When Oscar the gerbil died and left his brother Willis all alone on his table, I noticed little Willis (a.k.a Willi Vanilli) seemed depressed. Gerbils are highly social, so this was not a surprise. However, with my ban on gerbil ownership for a few years (I can’t stand gerbil palliative care for awhile) I was at a loss as to how to fix Willis’s loneliness.
So I bought him a fish.
Now, buying a fish for a gerbil seems a little unusual. This is fine. I’m okay with unusual.
I went to a local chain pet store (by virtue of that being the only pet store outside of Small-Mart) and asked for their easiest fish. Something easy to take of. You know, chuck it into a bowl, toss in a few flakes of food, and so on.
The clerk at the pet store told me bettas were easy. “Just change their water every week or so,” he said. “They’re easy to keep. I have one at home.”
So I went home with a little male betta coloured a beautiful iridescent blue. Long fins fanned out behind him, swishing in the water of his wee plastic container. His little fore fins (or whatever they are in fish language) flap constantly as he whirls around the tank.
The tank was a specific betta tank, with a Zen theme. In fact, the redeeming value of the betta tank was its decor. I even bought a small LED light for inside, for you don’t have a beautiful Siamese fighting fish without a light shimmering off his scales. So at about 40 dollars, I had a fish, tank, and set up kit.
Whoever designed the so-called “betta tank” didn’t know bettas, because the top is open. And bettas love to jump. So I had to rig up a cover to keep Finn from jumping to his death.
Because of his fins, I named him Finnegan, though it eventually changed to baby talk, to Winnegan.
The first night home, my little betta circled his little Zen tank with a small patch of sand coloured rocks below him. I watched him and felt a little Zen, but disappointed in the lack of colour around him.
The boring rocks that came with the kit soon changed to bright blue ones. I felt he needed matching rocks, something to jazz up his surroundings. It only cost about 9 dollars or so.
After the rocks, I decided to get him some plants, so he could swish through the fabric leaves, and hide in the long blades of plastic grass. This probably cost another 15 dollars, since fake fish plants aren’t cheap.
However, my little Finnegan Winnegan was not eating many of the flakes included with his kit. I had been told fish ate little, so I wasn’t too concerned.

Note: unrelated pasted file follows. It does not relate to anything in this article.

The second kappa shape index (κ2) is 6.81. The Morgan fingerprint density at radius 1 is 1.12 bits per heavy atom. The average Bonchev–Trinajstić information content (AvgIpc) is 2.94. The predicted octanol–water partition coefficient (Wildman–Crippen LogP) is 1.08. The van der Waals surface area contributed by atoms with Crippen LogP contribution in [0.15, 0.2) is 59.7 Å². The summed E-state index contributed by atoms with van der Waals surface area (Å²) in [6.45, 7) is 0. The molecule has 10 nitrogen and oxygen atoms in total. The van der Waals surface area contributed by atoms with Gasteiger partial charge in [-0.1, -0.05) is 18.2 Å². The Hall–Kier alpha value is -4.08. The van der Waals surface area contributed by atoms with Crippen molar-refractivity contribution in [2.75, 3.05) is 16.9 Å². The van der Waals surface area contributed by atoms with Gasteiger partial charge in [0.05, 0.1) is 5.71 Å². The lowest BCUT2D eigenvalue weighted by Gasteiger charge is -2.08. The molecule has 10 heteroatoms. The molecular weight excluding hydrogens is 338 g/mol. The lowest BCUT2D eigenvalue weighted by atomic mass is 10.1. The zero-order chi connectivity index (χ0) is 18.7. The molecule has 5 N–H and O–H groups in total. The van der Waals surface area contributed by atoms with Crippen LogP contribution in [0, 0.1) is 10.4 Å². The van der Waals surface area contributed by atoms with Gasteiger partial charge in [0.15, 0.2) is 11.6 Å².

After a week or so, I decided I’d better try something else. On the internet (my go to source for pet information) I read bettas liked blood worms, so at the pet store, I bought him blood worms. These helped a little. The new pellets I purchased at the same time did not seem to tempt his delicate palate. Blood worms became his staple, probably another 15 dollars later.
Shortly thereafter, I noticed cotton stretching away from his bottom fins as he swam through his tank. I didn’t like the look of it, so I went online. A few search terms later, I discovered he likely had a fungus.
I went to the pet store and asked for a solution. They gave me a betta medicine and I went home, changed the water, and gave him his new medicine, which cost about 10 dollars.
I went to Small-Mart and found a fungus-specific medicine for about 5 dollars. Bought it, took it home, changed the water, and discovered the cotton growths on his fins soon scaled back until they were barely discernible.
But he still wasn’t eating or making bubble nests, which contented little bettas enjoy crafting. And he swam around listlessly.
On my next visit to Small-Mart’s pet section, I checked out the heaters. I asked, “Do these work?” The clerk in her blue apron climbed down from her ladder and stocking, and said that yes, they worked. She had a betta once and had to keep him warm by placing a heating pad under his cage.
Instead of setting up a fire hazard, I bought the heater, which retailed for about 11 bucks. I took it home, plugged it in, set it right in the little betta tank.
Then something happened.
Finnegan Winnegan began swimming a lot more, swishing around his tank, checking me out every time I entered my room. When I put food into his tank, he popped up to the surface and began gulping his worms as if he was starving.
He was a different fish.
Now had common sense prevailed, I would have saved myself a lot of money and Finnegan a lot of ill-health if I had put three things together. One, bettas are tropical fish, originating in the rice paddies of Thailand and surrounding countries. Two, my bedroom is the coldest room in our house which is heated only by oil and forced air. Three, it was winter.
So much for an easy fish you just chuck in a bowl!
Thankfully, Finnegan is a hardy little fish, and I didn’t find him floating upside-down because of my neglect and the pet store’s ignorance to the needs of their little wards.
Since I installed the heater, he has been a different fish. He’s growing fat and building bubble nests whenever I change his water. He watches me come and go, and goes into a frenzy when it’s time to feed him. Or when he thinks it’s time to feed him (which is every time he sees me.) He’s an active little fish who survived his two weeks of punishment.
The moral of this story is?
Pet stores don’t always know their pets. This happened when I bought my gerbil (they said one was enough to keep; gerbils love to be in pairs) and when I bought my betta, my so-called easy to keep fish.
Bettas have a life span of many years, some living two to five years in their little tanks. If you buy one of these fish and they die in a few months, it’s because of you. Learn how to take care of your fish or don’t buy any more. Simple as that.
One way to learn? Log onto the web and check out websites featuring betta lovers like Betta Talk.
Don’t kill your betta in two weeks. I almost did.